Reverse Selfie Project


The Reverse Selfie Project is a 6-week, creative-and-critical thinking workshop hosted in Tulsa Public high schools and middle schools.  

For students who have never lived without technology at their fingertips, we are giving them a moment of stillness. This is where the difficult virtue of practice, concentration, discipline, wrestling with the ego, and revision come into practice. Our goal is to foster a new generation of curious thinkers who play an active role in the world going on around them.

We’re teaching poetry through the lens of the Reverse Selfie Project because we believe narcissists aren’t good for society. When we are the center of our world we cannot see (or serve) the real world. With the rise of a Kardashian-rich and value-poor culture, we hope to turn the perspective around from self to community.

By having the creative and critical means of analyzing our inner selves through poetry, we increase our capacity to know and care for ourselves; empowering us to contribute to our community, instead of depending on our community for resources. 

But we can’t do this without your help.

It’s going to take a revolutionary approach to shock our students out of selfies and snapchats—and we’re up against the clock. One way to think of funding this innovative workshop is from the perspective of an investment. Remember James Baldwin: “These are all our children: we will all profit by or pay for what they become.”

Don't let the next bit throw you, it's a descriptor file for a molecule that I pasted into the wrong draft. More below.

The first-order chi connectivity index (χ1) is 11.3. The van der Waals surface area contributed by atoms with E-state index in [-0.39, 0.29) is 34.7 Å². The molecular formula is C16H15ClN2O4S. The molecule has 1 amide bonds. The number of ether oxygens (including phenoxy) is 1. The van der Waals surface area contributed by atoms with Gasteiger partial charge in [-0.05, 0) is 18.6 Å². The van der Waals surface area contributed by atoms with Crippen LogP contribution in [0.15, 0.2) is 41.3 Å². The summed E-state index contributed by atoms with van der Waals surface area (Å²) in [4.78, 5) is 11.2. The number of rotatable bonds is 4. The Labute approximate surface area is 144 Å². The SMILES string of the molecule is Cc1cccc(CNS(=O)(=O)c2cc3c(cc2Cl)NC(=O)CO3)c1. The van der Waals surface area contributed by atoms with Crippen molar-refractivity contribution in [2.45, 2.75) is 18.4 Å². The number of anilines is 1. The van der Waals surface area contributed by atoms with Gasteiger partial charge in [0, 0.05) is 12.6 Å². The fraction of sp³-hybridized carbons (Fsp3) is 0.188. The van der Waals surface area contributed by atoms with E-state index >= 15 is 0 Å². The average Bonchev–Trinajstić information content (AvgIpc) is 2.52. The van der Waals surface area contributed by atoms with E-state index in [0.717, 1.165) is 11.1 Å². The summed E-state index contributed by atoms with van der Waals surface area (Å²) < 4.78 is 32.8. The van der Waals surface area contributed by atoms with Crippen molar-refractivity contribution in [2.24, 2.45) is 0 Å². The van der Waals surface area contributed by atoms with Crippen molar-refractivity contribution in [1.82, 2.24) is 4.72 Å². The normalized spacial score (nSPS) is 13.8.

As future budget cuts threaten major arteries of our society, supporting The Reverse Selfie Project is an investment into the mental health of the future generation. Let’s give them the tools to navigate the mind hiding behind their smiling faces.


Thank you for granting a student’s scholarship.

Note: All donations are tax deductible.
Please make checks payable to MUSED. Organization.


Reverse Selfie Project
The Teachers

Casey McLerran is the Literary Editor at the Black Wall Street Times. She is a Sooner State transplant from Forest Hills, NY. McLerran arrived in Oklahoma at the age of three shortly after gentrification displaced her and her family out of their home in New York. At first glance, many think they have McLerran figured out. To be frank, she’s a biracial American young woman that unapologetically embraces her half-African identity — a feminist-womanist she is. Her pen operates as her voice as well as her sword. Her accolades include the 2018 Rural Oklahoma Poetry Museum’s Oklahoma Poem Award, a business management degree, and her three beautiful children. Her objective with the Black Wall Street Times is to elevate and amplify the literary art of modern black American culture, pay tribute to African-American literary trailblazers, all while simultaneously linking and introducing children to the world of colorful American writers.